Monday, February 2, 2009

Where Should Photojournalists Draw the Line?

After having the basics of audio gathering pounded through my skull via someone reading off of a handout for the third time in as many semesters I started to get a little upset at first, but then more inquisitive of how my peers perceived this.
And what I'm referring to is the multi-tasking nature of the photojournalist. As the media evolves, so does the photographer. I don't question that thought what so ever. But how much is fair to be expected of a professional photojournalist in terms of what kind of media we're expected to gather?
After my professor explained how some people think it is a good idea to velco strap a mic to your wrist when gathering nat and ambient sound for a multimedia project, I started to get this image of a one man band player. You know, the guys who'd walk around with a bass drum strapped to their back, cymbals between their knees, harmonica on their chest, etc? Are photojournalists going to end up like that?
Without question, multimedia is becoming a staple in the industry and I love its presentation abilities. But I hear people talk about gathering stills, audio, and video is quickly becoming the norm as well. And for the most part, it is talked about as being done completely by one person, or at least one person having the ability to capture all three media. How does a person go about carrying all the gear needed to capture just those three media forms? I mean still camera equipment alone can bog a person down.
But imagine a person carrying two camera bodies, a lens on each camera and another strapped to their person somehow to provide the variety of angle expected out of a photo story, an audio recording device that can range in size from as small as a cell phone to as big as a textbook, a mic for nat and ambient sound, a wireless mic for conducting interviews, and a video camera on top of all of that. What happens when the next big thing comes around and we're stuck carrying another ten pound piece of equipment?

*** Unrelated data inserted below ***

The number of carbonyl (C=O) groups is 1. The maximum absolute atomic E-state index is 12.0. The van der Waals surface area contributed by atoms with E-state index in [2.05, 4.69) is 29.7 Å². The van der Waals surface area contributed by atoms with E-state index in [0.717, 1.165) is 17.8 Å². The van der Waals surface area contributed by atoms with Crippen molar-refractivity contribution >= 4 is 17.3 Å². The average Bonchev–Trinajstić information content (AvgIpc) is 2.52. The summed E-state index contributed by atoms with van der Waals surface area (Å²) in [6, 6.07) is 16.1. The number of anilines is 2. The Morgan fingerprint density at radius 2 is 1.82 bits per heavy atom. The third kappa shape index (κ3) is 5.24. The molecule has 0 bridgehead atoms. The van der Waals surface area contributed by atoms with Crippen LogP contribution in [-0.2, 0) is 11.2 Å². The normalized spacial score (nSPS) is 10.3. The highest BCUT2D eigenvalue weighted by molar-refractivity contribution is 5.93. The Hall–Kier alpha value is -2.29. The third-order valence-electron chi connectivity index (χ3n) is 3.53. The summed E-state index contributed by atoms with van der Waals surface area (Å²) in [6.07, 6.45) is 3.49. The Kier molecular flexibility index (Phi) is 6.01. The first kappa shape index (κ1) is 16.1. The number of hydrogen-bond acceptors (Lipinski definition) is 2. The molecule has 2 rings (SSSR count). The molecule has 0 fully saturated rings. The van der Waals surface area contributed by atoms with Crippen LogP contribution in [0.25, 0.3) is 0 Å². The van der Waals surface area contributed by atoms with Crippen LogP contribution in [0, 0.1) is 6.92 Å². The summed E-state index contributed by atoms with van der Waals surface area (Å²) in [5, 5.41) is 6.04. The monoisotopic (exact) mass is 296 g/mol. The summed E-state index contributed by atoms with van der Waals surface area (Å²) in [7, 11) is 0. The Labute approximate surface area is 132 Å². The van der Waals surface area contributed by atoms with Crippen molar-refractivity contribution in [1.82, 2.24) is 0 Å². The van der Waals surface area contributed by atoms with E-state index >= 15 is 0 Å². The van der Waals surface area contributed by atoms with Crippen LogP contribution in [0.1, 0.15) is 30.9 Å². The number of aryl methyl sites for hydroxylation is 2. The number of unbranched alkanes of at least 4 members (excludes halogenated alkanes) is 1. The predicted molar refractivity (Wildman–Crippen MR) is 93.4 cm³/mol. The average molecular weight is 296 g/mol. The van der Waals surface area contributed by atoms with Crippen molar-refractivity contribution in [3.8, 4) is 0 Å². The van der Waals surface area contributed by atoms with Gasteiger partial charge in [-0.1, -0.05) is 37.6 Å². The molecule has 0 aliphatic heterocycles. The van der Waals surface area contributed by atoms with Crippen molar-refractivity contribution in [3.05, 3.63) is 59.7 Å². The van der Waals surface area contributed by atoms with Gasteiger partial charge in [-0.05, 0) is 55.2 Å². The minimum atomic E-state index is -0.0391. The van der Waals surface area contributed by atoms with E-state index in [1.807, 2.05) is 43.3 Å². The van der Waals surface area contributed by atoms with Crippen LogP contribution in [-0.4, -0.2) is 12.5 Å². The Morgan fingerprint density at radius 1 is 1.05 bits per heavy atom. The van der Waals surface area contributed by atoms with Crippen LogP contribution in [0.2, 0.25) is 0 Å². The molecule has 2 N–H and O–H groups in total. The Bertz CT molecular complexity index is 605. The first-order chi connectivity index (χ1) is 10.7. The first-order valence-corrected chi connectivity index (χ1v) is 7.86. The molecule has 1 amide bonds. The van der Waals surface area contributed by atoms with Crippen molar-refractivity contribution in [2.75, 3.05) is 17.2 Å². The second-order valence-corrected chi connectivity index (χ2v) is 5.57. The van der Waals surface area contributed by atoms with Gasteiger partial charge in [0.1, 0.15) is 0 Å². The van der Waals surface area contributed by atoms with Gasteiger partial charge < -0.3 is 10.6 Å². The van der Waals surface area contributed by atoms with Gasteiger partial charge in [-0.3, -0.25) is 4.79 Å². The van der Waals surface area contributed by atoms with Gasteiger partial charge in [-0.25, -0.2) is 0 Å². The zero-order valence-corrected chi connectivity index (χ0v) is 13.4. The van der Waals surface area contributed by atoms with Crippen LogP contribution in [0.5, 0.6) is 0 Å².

Where do we, as photojournalists, draw the line? Or do we even draw one at all? Is it right to look an editor in the eye and tell them that they're demanding too much and they should fork out the travel expense budget money to send an extra person to assist?
There are technologies out there that will make things easier, such as the Canon 5D Mk II, that can capture still and video and have both be top quality, but for most of us, something like that is out of our price range once the camera and the software to edit the output of that camera are taken into account. (I'd probably have to not only buy the camera and the video editing software, but I'd also have to buy a laptop capable of running the software as I'm not sure my PowerBook G4 has the gas to do it.)
So what do you all think. I really want to hear back on this.

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